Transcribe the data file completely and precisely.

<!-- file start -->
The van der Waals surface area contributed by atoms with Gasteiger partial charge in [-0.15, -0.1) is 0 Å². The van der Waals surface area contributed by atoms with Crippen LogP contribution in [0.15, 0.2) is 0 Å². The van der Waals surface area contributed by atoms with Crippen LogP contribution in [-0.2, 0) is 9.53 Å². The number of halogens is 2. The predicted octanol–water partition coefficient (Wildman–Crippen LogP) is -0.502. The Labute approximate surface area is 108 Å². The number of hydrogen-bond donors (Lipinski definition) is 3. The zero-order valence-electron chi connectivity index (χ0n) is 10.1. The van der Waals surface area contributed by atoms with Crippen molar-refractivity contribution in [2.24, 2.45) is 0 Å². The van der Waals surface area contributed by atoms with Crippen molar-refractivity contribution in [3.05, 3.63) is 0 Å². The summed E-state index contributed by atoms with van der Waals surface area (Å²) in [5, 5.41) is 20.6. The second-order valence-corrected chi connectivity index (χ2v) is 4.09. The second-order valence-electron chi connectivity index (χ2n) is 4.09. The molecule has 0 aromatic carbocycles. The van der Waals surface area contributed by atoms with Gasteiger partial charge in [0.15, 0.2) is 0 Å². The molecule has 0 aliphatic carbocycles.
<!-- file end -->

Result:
The van der Waals surface area contributed by atoms with Gasteiger partial charge in [-0.15, -0.1) is 0 Å². The van der Waals surface area contributed by atoms with Crippen LogP contribution in [0.15, 0.2) is 0 Å². The van der Waals surface area contributed by atoms with Crippen LogP contribution in [-0.2, 0) is 9.53 Å². The number of halogens is 2. The predicted octanol–water partition coefficient (Wildman–Crippen LogP) is -0.502. The Labute approximate surface area is 108 Å². The number of hydrogen-bond donors (Lipinski definition) is 3. The zero-order valence-electron chi connectivity index (χ0n) is 10.1. The van der Waals surface area contributed by atoms with Crippen molar-refractivity contribution in [2.24, 2.45) is 0 Å². The van der Waals surface area contributed by atoms with Crippen molar-refractivity contribution in [3.05, 3.63) is 0 Å². The summed E-state index contributed by atoms with van der Waals surface area (Å²) in [5, 5.41) is 20.6. The second-order valence-corrected chi connectivity index (χ2v) is 4.09. The second-order valence-electron chi connectivity index (χ2n) is 4.09. The molecule has 0 aromatic carbocycles. The van der Waals surface area contributed by atoms with Gasteiger partial charge in [0.15, 0.2) is 0 Å². The molecule has 0 aliphatic carbocycles.